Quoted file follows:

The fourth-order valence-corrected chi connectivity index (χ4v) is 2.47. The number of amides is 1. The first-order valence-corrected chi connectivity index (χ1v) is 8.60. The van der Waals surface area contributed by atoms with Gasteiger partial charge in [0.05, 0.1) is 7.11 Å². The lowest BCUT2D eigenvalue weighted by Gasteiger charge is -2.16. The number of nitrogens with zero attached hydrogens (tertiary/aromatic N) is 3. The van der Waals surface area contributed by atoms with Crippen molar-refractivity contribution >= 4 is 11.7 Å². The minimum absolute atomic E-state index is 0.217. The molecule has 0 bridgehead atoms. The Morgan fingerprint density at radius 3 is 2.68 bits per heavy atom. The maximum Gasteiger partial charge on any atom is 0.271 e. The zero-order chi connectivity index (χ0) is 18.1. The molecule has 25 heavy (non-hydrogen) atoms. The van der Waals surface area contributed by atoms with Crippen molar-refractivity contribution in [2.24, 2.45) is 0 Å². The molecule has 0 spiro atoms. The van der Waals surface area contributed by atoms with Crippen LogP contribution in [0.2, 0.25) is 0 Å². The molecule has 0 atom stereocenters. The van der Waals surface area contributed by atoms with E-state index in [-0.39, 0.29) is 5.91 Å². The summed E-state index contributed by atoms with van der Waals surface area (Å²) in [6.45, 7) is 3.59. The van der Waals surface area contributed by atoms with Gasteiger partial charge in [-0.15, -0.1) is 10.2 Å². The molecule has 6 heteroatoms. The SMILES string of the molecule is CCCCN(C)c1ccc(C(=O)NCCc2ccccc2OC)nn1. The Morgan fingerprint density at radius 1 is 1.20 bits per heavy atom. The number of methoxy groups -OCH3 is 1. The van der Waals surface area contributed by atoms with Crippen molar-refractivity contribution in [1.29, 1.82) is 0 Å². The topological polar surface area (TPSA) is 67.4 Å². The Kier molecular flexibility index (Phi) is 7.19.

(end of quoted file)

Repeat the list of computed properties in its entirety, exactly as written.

The fourth-order valence-corrected chi connectivity index (χ4v) is 2.47. The number of amides is 1. The first-order valence-corrected chi connectivity index (χ1v) is 8.60. The van der Waals surface area contributed by atoms with Gasteiger partial charge in [0.05, 0.1) is 7.11 Å². The lowest BCUT2D eigenvalue weighted by Gasteiger charge is -2.16. The number of nitrogens with zero attached hydrogens (tertiary/aromatic N) is 3. The van der Waals surface area contributed by atoms with Crippen molar-refractivity contribution >= 4 is 11.7 Å². The minimum absolute atomic E-state index is 0.217. The molecule has 0 bridgehead atoms. The Morgan fingerprint density at radius 3 is 2.68 bits per heavy atom. The maximum Gasteiger partial charge on any atom is 0.271 e. The zero-order chi connectivity index (χ0) is 18.1. The molecule has 25 heavy (non-hydrogen) atoms. The van der Waals surface area contributed by atoms with Crippen molar-refractivity contribution in [2.24, 2.45) is 0 Å². The molecule has 0 spiro atoms. The van der Waals surface area contributed by atoms with Crippen LogP contribution in [0.2, 0.25) is 0 Å². The molecule has 0 atom stereocenters. The van der Waals surface area contributed by atoms with E-state index in [-0.39, 0.29) is 5.91 Å². The summed E-state index contributed by atoms with van der Waals surface area (Å²) in [6.45, 7) is 3.59. The van der Waals surface area contributed by atoms with Gasteiger partial charge in [-0.15, -0.1) is 10.2 Å². The molecule has 6 heteroatoms. The SMILES string of the molecule is CCCCN(C)c1ccc(C(=O)NCCc2ccccc2OC)nn1. The Morgan fingerprint density at radius 1 is 1.20 bits per heavy atom. The number of methoxy groups -OCH3 is 1. The van der Waals surface area contributed by atoms with Crippen molar-refractivity contribution in [1.29, 1.82) is 0 Å². The topological polar surface area (TPSA) is 67.4 Å². The Kier molecular flexibility index (Phi) is 7.19.